Why this blog?
I’ve decided to start this blog to record my quest to flip my Classical Studies classroom. I’m hoping that, by keeping it, I’ll be able to engage more critically with the various bits and pieces that I read, reflect on and then store in the back of my head, as well as track my progress more easily.
I’ve read a lot about the flipped classroom and I can really see the value in changing the way I do things. In my first year of teaching Classical Studies, I started off in a very lecture-like style, going over content in class and then trying to get the students to do more difficult activities which required higher-level thinking at home. However the less able students really struggled with these more complex tasks, and I think all students would gain more from discussions and activities in class where they can build on the simpler factual knowledge they have obtained. I also think that flipping really helps with the NCEA system of assessment, where students have to examine, evaluate and analyse content rather than just recall it.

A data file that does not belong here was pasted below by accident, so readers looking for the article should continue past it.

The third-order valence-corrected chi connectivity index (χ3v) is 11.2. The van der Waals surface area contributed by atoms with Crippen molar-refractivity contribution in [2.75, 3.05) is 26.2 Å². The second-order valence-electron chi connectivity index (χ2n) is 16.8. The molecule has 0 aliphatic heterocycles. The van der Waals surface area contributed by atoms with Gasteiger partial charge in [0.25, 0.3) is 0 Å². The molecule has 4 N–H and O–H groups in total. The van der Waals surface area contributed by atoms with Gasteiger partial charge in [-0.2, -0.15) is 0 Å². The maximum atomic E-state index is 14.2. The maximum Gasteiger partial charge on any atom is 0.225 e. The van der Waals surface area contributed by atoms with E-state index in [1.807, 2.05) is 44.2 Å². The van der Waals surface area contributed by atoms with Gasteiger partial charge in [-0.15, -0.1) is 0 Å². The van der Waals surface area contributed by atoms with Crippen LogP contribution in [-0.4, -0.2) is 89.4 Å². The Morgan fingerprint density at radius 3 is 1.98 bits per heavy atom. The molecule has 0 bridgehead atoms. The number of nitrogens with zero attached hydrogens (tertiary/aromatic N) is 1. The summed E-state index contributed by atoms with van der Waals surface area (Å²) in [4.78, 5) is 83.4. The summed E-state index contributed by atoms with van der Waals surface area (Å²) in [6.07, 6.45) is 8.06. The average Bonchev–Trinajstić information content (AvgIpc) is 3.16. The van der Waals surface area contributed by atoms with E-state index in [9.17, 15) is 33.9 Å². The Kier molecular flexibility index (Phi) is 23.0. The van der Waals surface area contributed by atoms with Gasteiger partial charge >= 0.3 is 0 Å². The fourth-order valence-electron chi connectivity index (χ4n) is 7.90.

Where am I at?
This year, I attempted to flip my Y12 and Y13 Classical Studies classes. I recorded Keynotes as video lectures, and shared them with the students via Facebook. We then built on this content in class by doing activities in class like discussions and source material analysis. It wasn’t entirely successful – more on this later! – but I think things were promising enough that I’d like to pursue it.
Where do I want to go?
As I prepare for next year, I would like to build on my progress and learn from my mistakes. Hopefully I can cut out the teething problems that I had in my first year of flipping and have a more successful second year. The key things I want to improve are:
- my management of the flipped classroom – making sure that students engage with the content at home and come to class prepared.
- my in-class activities – these were not always meaningful and at times I let the students have too much say in what they did, making for some lazy lessons! I want to be able to help them achieve a deeper level of understanding in class.
- my differentiation – flipping provides an ideal opportunity for students to pursue their own interests at their own pace. I did not take full advantage of this in 2015, so next year I will aim to provide a wider variety of options and help students to achieve their own goals, in their own ways.